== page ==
Going Back in Time to Mac OS 10.5 Leopard

Before Christmas, I had had enough with Mac OS X 10.7 Lion. Despite my Late-2008 Aluminum MacBook having 8 GB of RAM and a speedy hard drive, Lion would consistently drag to a slow crawl. Generally, the RAM hog was the new Safari, but some system processes were also taking hundreds of MBs of RAM. Of course, when my Free RAM disappeared, the system would become sluggish. I thought that all of this was very odd, not just in the memory usage by the OS, but also in Safari, since I don’t run with Flash or any extensions enabled.

So, I decided to go back to basics. I made a bootable 16 GB USB drive with two partitions: one for Mac OS X 10.5 Leopard and one for my MacBook’s application restore DVD. I made each partition 8 GB, and I created the first partition with a GUID partition table so that it would boot on the Mac. I then restored the Leopard and applications DVDs that came with my MacBook to each partition respectively. Finally, I booted from the USB drive, formatted my internal hard drive, and reinstalled Leopard, Apple’s apps, and other apps that I regularly use (e.g., Microsoft Office 2011).

As they say, Leopard was built for speed, Snow Leopard for security, and Lion for Apple’s increasingly firm grasp on the desktop computing experience. I might not have access to the Mac App Store, iCloud, or the latest version of Safari, but I do have a snappy computer again that does everything that I need it to do. I might not expect any future security updates, but I can be smart about my online computer use, run ClamAV in the background, keep installed apps to a minimum, and patch any holes in the software that I do run.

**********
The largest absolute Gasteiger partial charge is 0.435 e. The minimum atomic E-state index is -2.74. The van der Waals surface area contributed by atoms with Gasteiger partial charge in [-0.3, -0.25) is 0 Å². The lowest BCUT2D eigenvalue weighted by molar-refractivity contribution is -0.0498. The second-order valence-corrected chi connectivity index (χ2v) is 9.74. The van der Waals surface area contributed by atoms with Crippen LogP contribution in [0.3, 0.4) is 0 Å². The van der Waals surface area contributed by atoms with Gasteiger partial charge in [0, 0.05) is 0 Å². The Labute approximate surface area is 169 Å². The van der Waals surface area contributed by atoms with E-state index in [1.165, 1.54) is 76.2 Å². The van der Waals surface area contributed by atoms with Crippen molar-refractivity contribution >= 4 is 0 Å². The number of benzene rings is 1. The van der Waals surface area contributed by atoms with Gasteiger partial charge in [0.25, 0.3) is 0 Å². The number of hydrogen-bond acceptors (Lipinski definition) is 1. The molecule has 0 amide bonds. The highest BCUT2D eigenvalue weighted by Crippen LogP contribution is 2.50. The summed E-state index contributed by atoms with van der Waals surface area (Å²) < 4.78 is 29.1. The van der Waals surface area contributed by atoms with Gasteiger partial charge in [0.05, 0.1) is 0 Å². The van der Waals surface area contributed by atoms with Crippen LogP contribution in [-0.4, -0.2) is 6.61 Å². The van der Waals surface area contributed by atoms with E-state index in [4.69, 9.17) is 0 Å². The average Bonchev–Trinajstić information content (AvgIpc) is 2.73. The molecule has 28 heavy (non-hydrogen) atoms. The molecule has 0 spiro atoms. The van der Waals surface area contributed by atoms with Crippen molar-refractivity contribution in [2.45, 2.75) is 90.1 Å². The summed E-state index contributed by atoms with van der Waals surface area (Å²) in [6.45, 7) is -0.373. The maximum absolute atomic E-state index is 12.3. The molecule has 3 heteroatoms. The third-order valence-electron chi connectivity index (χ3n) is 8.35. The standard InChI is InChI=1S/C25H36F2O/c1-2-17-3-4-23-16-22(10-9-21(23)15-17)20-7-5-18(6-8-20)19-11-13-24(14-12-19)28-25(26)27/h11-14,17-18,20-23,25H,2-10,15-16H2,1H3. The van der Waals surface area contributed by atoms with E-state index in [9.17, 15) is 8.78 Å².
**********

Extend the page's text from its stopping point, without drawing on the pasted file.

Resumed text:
I suppose there is a point where Apple’s regular release cycle of faster operating system experiences for older hardware had to end. I also suppose that we have passed that point with the transition from Leopard to Snow Leopard to Lion. Apple has big plans for Lion and its increasingly iOS-like user-experience. As they layer those things that work well on touch-devices like the iPhone and iPad on the non-touch Macs, it begins to weigh down what was an otherwise agile operating system. This trend increasingly makes me wonder if convergence is such a good idea. I am growing more dubious of this trend as time goes by. Additionally, I am growing increasingly concerned about the hardware and software development cycle. Getting people to buy more things certainly drives innovation through sales, but I see a lot of good things in older technology like Leopard. Also, what is the effect on the environment by our continuing desire to own new computer technology while discarding the old?

I am investigating hardware and software of a long bygone era in old PCs. Certainly motivated by nostalgic feelings, I want to uncover in the archaeology of computing things that used to work that we have gotten away from. What works and could still work today despite being 10, 15, 20 years old? What can we learn from old software? What can we continue to enjoy from old software? I will write on this more in the near future.